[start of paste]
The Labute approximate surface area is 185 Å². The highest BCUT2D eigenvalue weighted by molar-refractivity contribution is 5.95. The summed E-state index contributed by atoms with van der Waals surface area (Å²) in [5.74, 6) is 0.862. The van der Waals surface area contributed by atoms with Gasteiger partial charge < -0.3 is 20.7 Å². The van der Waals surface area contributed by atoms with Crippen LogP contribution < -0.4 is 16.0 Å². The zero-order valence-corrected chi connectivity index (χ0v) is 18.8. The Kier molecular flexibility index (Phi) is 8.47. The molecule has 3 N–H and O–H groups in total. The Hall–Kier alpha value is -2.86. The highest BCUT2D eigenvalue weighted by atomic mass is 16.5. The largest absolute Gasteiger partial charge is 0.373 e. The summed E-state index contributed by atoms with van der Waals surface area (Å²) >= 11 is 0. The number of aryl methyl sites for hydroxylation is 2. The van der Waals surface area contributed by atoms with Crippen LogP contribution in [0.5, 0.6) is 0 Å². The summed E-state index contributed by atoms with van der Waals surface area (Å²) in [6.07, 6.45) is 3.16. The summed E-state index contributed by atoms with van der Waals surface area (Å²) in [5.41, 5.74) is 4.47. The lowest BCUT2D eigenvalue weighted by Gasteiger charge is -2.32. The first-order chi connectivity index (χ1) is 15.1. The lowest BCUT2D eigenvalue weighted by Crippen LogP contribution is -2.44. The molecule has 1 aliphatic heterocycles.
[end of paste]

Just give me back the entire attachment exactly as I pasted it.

The Labute approximate surface area is 185 Å². The highest BCUT2D eigenvalue weighted by molar-refractivity contribution is 5.95. The summed E-state index contributed by atoms with van der Waals surface area (Å²) in [5.74, 6) is 0.862. The van der Waals surface area contributed by atoms with Gasteiger partial charge < -0.3 is 20.7 Å². The van der Waals surface area contributed by atoms with Crippen LogP contribution < -0.4 is 16.0 Å². The zero-order valence-corrected chi connectivity index (χ0v) is 18.8. The Kier molecular flexibility index (Phi) is 8.47. The molecule has 3 N–H and O–H groups in total. The Hall–Kier alpha value is -2.86. The highest BCUT2D eigenvalue weighted by atomic mass is 16.5. The largest absolute Gasteiger partial charge is 0.373 e. The summed E-state index contributed by atoms with van der Waals surface area (Å²) >= 11 is 0. The number of aryl methyl sites for hydroxylation is 2. The van der Waals surface area contributed by atoms with Crippen LogP contribution in [0.5, 0.6) is 0 Å². The summed E-state index contributed by atoms with van der Waals surface area (Å²) in [6.07, 6.45) is 3.16. The summed E-state index contributed by atoms with van der Waals surface area (Å²) in [5.41, 5.74) is 4.47. The lowest BCUT2D eigenvalue weighted by Gasteiger charge is -2.32. The first-order chi connectivity index (χ1) is 15.1. The lowest BCUT2D eigenvalue weighted by Crippen LogP contribution is -2.44. The molecule has 1 aliphatic heterocycles.